Out of the Nest (Updated)

About five weeks ago, we returned from vacation to a surprise gift: a barred rock hen had hatched out eight chicks in a dark corner of the barn. We’ve enjoyed watching them grow, and the mother hen did an outstanding job leading them all over the property foraging for bugs and seeds. It’s truly entertainment that can’t be purchased, and is part of what makes living on a farm so much fun.

There were a couple of nights that she tried to bed down with the chicks outside, but I forced her to take the brood into the barn each time. Last summer, we lost a couple of mother hens and well over a dozen chicks to predators; I didn’t want a repeat experience this year. To my relief, after a couple of “corrections,” mother hen stopped even trying to stay out for the night. All these weeks, only one of the eight chicks died. We loaned one other to a friend, leaving six to roam with Henny Penny.

In the last week or so, the chicks have gotten so big that they’ve been unable to squeeze through chain link fences. They’re fully feathered, and looking like juvenile birds rather than chicks. Because of their size, they’ve sometimes gotten trapped behind a gate that their mother could fly over. But, up until yesterday, the whole little family managed to reconnect and forage together after each separation.

Then, overnight, something happened. When I came out at about 6:30am, the six chicks were outside, foraging for spilled grain near the duck pens…but mother hen was nowhere in sight. I doubt a predator got her; anything that takes out a big chicken usually takes out any little ones that are with it.

I think that something inside the hen’s hormonal system just “clicked,” and told her it was time to rejoin the flock’s general population. But she looks so much like the other barred rocks, and we have so many of them, I can’t be certain.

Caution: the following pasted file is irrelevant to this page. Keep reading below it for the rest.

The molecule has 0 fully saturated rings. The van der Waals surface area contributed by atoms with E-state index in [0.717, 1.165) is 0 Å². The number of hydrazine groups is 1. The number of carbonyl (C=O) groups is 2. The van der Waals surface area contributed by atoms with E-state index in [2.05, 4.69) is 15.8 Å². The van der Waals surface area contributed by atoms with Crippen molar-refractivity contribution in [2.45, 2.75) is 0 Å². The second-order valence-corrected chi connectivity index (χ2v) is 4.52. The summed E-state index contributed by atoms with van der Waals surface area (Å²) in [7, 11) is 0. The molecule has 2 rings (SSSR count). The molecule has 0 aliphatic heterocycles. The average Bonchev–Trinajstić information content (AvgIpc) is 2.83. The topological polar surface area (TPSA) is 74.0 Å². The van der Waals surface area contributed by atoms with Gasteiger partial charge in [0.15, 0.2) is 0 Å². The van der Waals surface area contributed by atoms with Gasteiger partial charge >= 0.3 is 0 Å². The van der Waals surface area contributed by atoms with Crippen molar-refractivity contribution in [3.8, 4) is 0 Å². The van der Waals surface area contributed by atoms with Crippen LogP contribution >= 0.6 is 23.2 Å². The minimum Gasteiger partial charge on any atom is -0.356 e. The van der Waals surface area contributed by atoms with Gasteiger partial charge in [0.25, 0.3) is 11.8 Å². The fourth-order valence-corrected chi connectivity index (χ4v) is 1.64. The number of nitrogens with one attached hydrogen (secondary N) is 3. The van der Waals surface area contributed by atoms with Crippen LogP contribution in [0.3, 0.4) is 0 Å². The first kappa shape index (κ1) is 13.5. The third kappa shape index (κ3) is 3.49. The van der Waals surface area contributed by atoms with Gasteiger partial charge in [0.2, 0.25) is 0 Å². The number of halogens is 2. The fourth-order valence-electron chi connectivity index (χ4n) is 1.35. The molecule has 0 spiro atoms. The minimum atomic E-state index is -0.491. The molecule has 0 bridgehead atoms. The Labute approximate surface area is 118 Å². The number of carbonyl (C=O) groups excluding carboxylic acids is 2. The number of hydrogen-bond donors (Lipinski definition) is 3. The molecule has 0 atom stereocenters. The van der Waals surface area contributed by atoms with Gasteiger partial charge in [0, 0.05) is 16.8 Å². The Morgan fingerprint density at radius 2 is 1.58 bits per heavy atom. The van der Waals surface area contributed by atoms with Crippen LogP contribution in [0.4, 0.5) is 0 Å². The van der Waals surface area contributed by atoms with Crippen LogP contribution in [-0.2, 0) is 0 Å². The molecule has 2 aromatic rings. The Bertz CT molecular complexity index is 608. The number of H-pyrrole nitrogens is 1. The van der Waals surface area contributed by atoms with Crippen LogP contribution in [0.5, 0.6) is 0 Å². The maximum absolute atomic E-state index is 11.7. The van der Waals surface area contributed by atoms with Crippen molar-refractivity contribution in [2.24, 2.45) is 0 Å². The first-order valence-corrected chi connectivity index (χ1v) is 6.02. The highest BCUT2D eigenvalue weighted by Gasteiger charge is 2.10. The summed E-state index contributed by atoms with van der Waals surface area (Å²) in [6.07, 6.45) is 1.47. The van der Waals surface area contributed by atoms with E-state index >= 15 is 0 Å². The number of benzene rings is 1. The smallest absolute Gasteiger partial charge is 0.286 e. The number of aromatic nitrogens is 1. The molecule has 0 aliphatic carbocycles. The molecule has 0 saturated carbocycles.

And I can’t be certain that all six of the chicks will continue to thrive. Little birds have a way of flying into water tanks and drowning. Or getting lost in high weeds. Or bedding down in the wrong place and getting picked off by a predator. But I like to think that Mother Hen knew what she was doing, and has turned them loose because her instincts confirmed that the little ones were ready.

I’ll keep an eye out for them, but something tells me that they’re going to do just fine. They’ve had the best education a chicken can get.

Update: I went out at 9:30 tonight, to make sure the chicks weren’t trying to bed down outside or in some other dangerous place (yes, we’ve seen young chicks try to roost on the edge of a water trough). Much to my relief, all six of them were back in the general area where they’d been hatched and where their mother had spent each night. Best of all, five of the six had figured out how to roost on top of a cattle panel that separates the main goat area from the kidding pen. Number Six was down on the floor in the kidding pen, back in the corner where they’d been hatched.
Interestingly, mother hen was nowhere to be found. She’s definitely taken her hands off the bike and is letting the little ones pedal away on their own. And, so far, the six of them are sticking together and doing just great.
Kudos to mother hen for a masterful job brooding these guys. Mission accomplished!

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